What to do if an ambulance comes up and you can’t pull over
MADAWASKA, Maine — An ambulance comes up behind you as you travel down a two-lane highway. There is nowhere to pull over and the lines indicate do not pass. What do you do?
The situation is common on Route 1 since the Madawaska Ambulance Service travels from Madawaska to Northern Maine Medical Center on a daily basis.
Jessica Page with the Madawaska Ambulance Service has some tips for what to do when you’re in that situation.
“If we’re in emergency mode, with our lights and sirens on, legally, we drive with due regard, which means that we cannot risk the safety of ourselves or others,” Page said. “However, when there are double lines for us and we can safely pass, then we do.”
Regardless of whether there is a paved shoulder, drivers are required by law to pull over and make a complete stop. On Route 1, that could mean driving into the brush a bit.
“We don’t expect anyone to take a ditch for us,” she said. “We would rather them pull off and still be halfway in the road, than them continuing to drive until there is a driveway to pull into.”
She added that Main Street is one of the more difficult areas too, especially during lunch hours when people are parked in the downtown area while they do errands.
“We still go really slow down Main Street and generally follow the speed limit to a “T” for the most part, unless both lanes are clear. But we expect people on Main Street to pull over to the best of their abilities and stop as well.”
It is more important to come to a full stop than to pull out of the road completely.
“The stopping part is more important than pulling over completely out of the road,” she said. If you’re stopped, then you are easier to go around than someone who is continuing to go slowly down the road.”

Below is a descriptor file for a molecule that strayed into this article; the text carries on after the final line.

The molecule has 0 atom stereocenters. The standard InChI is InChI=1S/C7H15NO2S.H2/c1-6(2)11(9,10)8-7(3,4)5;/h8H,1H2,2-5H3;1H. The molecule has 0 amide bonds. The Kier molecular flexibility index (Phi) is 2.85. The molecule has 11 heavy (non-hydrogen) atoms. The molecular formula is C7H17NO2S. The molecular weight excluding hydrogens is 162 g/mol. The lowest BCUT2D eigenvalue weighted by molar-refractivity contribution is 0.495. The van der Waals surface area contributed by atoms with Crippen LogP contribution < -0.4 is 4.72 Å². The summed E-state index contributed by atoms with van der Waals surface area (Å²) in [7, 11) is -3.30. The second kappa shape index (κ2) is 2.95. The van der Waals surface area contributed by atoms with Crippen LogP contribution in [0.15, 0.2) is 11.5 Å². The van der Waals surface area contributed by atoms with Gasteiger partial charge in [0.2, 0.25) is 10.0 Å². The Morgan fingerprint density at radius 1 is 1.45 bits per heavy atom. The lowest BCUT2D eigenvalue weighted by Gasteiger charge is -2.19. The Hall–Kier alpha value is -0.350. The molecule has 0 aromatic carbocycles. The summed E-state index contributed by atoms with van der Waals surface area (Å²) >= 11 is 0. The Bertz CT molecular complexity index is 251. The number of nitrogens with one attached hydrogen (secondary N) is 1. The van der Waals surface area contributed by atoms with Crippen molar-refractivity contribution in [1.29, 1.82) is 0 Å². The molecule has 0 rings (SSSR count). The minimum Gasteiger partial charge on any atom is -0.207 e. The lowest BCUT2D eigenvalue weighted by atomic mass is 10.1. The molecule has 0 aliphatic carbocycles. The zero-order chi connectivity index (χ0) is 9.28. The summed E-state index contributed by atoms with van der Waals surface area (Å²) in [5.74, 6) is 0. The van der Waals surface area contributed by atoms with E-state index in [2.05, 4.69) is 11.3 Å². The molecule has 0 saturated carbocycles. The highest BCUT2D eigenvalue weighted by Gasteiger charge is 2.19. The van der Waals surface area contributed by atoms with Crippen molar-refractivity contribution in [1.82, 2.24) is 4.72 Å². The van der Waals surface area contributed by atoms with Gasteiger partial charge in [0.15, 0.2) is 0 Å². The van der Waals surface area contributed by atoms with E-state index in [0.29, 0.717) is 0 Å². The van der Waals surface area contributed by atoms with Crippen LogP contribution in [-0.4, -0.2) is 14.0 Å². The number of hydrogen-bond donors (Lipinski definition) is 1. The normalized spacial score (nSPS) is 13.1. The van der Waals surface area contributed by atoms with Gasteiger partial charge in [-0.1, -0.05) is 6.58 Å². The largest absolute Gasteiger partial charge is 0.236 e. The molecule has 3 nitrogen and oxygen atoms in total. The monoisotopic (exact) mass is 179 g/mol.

In order to alert the ambulance that you are aware of its presence, Page suggests putting on your blinker to signal that you intend to pull over and stop.
“We expect that the person we are coming up behind and the person who we are meeting, then they are both supposed to pull over to the right and completely stop so that way we can actually pass safely,” Page said.
Oncoming traffic is also required to pull over and stop as well to allow the ambulance ample space to maneuver through traffic.
“Nobody stops when they are oncoming and it blows my mind,” she said.
Page said that the ambulance service does not typically run sirens unless it is a life or death situation like heart attacks or strokes, where every second counts.
“When we transport someone with lights and sirens, generally that means that that person is not doing well,” Page said.
During an ambulance ride, at any moment, a provider in the rear of the ambulance could be moving around to help take care of a patient, according to Page.
“The least amount of jerky movements we can make as the driver of the ambulance is what we aim to achieve, because any little movement we make could be catastrophic for those in the back of the ambulance,” she said. “Whenever I meet up or see an ambulance, you just think that it could be your loved one in the back of that ambulance and you would want them to get to the hospital safely. If it were their loved one, they would want the person to get to the hospital as quickly as possible.”
However, it is not only the right thing to do, it is the law. Failure to yield the right of way to an emergency vehicle is a class E crime and could land violators in jail for up to six months and cost up to $1,000 in fines.
So when you are traveling down Route 1, Main Street, or any roadway for that matter, and an emergency vehicle comes up behind you or is about to meet you in the opposite lane, just remember, signal move stop. Signal that you are moving over, move over, and stop completely no matter which side of the road you are on.